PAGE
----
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Using the Dodge and burn on a mask layer is handy when using to affect only shadows, midtones or highlights. Eg. Dodging a lighter sky through a dark tree.

Tx


Dave Straker

Cameras: Sony A7R2, RX100V

Computers: Win10: Chillblast Photo with i7-3770 + 16Gb RAM + Philips 40in 4K; Surface Pro 4 i5

Favourite word: Aha. For me and for others.

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Just create a luminosity mask for a painted overlay blend layer. Duplicate the image, use curves to bring the manipulation desired tonal range to white, and the manipulation undesired range to black, and rasterize to mask, giving you much more fine control and non-destructiveness than a generic  shadows mid tones highlights dodge/burn toggle.

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Hey Patriot,

Thanks for the input, but you dare putting a "Just" in front of your multiple steps process? :D:10_wink:
"rasterize to mask" will anyway produce a destructive result.

Would you mind providing us a quick screen record? There are some formulations I'm missing here.
Thanks in advance. 


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OK.  I guess I used "just" in terms of being a sequence of simple clicks, relative to more complicated and time consuming things like cloning, retouching, relighting and painting. 

I guess you do have a point in that Rasterize to mask is a destructive action, however, in spirit, but not tecnicality, this procedure is non destructive.  Rasterize to mask is destructive in the sense that the tonal range that is being selected to be masked is frozen, but the actual painting that is the dodge and burn is non destructive as it is on a separate overlay blend layer from the picture, that can be erased and repainted different colors or tones, and the opacity can be  raised and lowered.  Definitely more non destructive than dodging and burning directly onto the original image, or having to duplicate it.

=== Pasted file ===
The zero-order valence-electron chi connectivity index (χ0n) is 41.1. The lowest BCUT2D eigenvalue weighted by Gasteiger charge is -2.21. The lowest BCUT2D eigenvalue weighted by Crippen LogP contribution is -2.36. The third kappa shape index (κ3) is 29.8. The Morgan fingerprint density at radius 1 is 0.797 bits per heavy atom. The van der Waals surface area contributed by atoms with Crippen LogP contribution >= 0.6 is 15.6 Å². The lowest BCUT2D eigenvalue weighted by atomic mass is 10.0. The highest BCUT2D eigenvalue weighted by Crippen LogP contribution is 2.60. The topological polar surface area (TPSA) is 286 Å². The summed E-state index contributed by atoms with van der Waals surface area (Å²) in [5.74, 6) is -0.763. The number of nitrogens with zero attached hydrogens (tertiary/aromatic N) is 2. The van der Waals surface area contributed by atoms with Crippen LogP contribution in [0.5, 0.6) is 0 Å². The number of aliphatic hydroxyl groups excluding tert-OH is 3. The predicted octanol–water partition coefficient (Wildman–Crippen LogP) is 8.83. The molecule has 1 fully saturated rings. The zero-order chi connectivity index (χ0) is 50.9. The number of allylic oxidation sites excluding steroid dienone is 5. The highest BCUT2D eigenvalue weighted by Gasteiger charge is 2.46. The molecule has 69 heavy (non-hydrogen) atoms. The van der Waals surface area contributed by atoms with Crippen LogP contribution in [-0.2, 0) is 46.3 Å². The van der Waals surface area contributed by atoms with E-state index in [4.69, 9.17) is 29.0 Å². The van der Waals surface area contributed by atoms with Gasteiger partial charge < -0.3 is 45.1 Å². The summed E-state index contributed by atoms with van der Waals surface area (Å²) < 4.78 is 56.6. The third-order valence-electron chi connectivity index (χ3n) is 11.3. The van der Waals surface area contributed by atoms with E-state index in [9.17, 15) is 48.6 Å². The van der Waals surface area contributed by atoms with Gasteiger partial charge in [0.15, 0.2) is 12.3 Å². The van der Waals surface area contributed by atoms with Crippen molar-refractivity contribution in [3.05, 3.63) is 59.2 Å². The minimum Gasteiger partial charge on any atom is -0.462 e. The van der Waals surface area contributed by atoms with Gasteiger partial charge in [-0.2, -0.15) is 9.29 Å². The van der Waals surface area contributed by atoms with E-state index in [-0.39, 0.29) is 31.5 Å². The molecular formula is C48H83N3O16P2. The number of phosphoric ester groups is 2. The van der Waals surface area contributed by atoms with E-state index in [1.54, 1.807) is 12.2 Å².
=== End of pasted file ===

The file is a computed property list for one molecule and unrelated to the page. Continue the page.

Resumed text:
Also, doing a bilateral blur on the mask with a high radius and a threshold of about 20-30, to blur the fine details but preserve contrasty edges on the mask is helpful to preserve details if you are very aggressively lifting shadows or lowering highlights (lowering contrast) in the dodge/burn you are applying.  This is only worthwhile with extreme dodge . burning that for HDR/ lifting shadows or lowering highlights , however.

Anyway, here's a video I made using this technique for quick  manual deep shadows lifting / subtle hdr look, no audio.

 

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Hey Generic Patriot,

Thanks for the video.
Your process is interesting, but finally, it validates what I was afraid of.
In your explanation/video, you are considering your mask as good by default, and then, you apply your effect (dodge or whatever) to the result masked image.

What we are talking about is totally different: Applying dogding, burning, level, curve, etc. directly on the mask is all about refining it (the mask), and nothing else.
The HUGE benefit of working directly on the mask is that you see in live, how it behave on your creation as you edit it.
Let say your mask has slight grey areas. Those area will act as partially transparent on the masked image right? In your example, you can over paint whatever you want, in whatever blending mode, you'll still get those areas partially transparent. This is exactly not what we want. We want to be able to fix those areas, which can be defects on the mask. And to do so, you may want the doge / burn depending the need, specific areas of your mask to make it perfect.

Starting at 1min. on this video I've made years ago… (was still on Photoshit), you'll exactly see the benefit I'm talking about. I'm working right into my mask, and burn it.
This method provides insanely precise results when applicable. And I've endless count of case like this. At least, Photoshop logic was good on this… (the very only feature I'm missing)…


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On 7/13/2018 at 12:18 AM, Tazintosh said:

What we are talking about is totally different: Applying dogding, burning, level, curve, etc. directly on the mask is all about refining it (the mask), and nothing else.
The HUGE benefit of working directly on the mask is that you see in live, how it behave on your creation as you edit it.
Let say your mask has slight grey areas. Those area will act as partially transparent on the masked image right? In your example, you can over paint whatever you want, in whatever blending mode, you'll still get those areas partially transparent. This is exactly not what we want. We want to be able to fix those areas, which can be defects on the mask. And to do so, you may want the doge / burn depending the need, specific areas of your mask to make it perfect.

Would love this feature. 

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